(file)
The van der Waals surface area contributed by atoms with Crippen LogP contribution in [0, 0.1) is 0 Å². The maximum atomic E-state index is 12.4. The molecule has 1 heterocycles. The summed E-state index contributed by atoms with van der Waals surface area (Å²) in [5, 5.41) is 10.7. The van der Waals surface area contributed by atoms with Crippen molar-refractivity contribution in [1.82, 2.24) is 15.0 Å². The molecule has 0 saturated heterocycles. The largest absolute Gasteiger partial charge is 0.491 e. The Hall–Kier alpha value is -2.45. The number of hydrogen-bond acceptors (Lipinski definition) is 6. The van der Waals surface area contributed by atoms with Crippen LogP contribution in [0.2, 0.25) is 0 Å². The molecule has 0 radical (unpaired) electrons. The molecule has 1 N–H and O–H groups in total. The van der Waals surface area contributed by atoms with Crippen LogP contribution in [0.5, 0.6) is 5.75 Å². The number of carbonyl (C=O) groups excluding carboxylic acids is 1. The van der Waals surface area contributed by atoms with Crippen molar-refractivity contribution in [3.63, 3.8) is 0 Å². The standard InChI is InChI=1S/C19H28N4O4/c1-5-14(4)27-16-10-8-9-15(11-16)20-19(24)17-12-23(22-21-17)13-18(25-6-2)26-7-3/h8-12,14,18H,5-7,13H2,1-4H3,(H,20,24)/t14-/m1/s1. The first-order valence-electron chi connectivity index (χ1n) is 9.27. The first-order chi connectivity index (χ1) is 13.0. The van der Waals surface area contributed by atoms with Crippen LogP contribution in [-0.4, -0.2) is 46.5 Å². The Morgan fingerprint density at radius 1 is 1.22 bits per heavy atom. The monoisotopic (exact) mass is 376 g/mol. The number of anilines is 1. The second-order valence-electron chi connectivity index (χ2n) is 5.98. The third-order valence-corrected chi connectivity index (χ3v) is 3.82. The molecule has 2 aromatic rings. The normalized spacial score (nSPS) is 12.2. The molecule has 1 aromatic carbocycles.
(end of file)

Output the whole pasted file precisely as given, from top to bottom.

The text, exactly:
The van der Waals surface area contributed by atoms with Crippen LogP contribution in [0, 0.1) is 0 Å². The maximum atomic E-state index is 12.4. The molecule has 1 heterocycles. The summed E-state index contributed by atoms with van der Waals surface area (Å²) in [5, 5.41) is 10.7. The van der Waals surface area contributed by atoms with Crippen molar-refractivity contribution in [1.82, 2.24) is 15.0 Å². The molecule has 0 saturated heterocycles. The largest absolute Gasteiger partial charge is 0.491 e. The Hall–Kier alpha value is -2.45. The number of hydrogen-bond acceptors (Lipinski definition) is 6. The van der Waals surface area contributed by atoms with Crippen LogP contribution in [0.2, 0.25) is 0 Å². The molecule has 0 radical (unpaired) electrons. The molecule has 1 N–H and O–H groups in total. The van der Waals surface area contributed by atoms with Crippen LogP contribution in [0.5, 0.6) is 5.75 Å². The number of carbonyl (C=O) groups excluding carboxylic acids is 1. The van der Waals surface area contributed by atoms with Crippen molar-refractivity contribution in [3.63, 3.8) is 0 Å². The standard InChI is InChI=1S/C19H28N4O4/c1-5-14(4)27-16-10-8-9-15(11-16)20-19(24)17-12-23(22-21-17)13-18(25-6-2)26-7-3/h8-12,14,18H,5-7,13H2,1-4H3,(H,20,24)/t14-/m1/s1. The first-order valence-electron chi connectivity index (χ1n) is 9.27. The first-order chi connectivity index (χ1) is 13.0. The van der Waals surface area contributed by atoms with Crippen LogP contribution in [-0.4, -0.2) is 46.5 Å². The Morgan fingerprint density at radius 1 is 1.22 bits per heavy atom. The monoisotopic (exact) mass is 376 g/mol. The number of anilines is 1. The second-order valence-electron chi connectivity index (χ2n) is 5.98. The third-order valence-corrected chi connectivity index (χ3v) is 3.82. The molecule has 2 aromatic rings. The normalized spacial score (nSPS) is 12.2. The molecule has 1 aromatic carbocycles.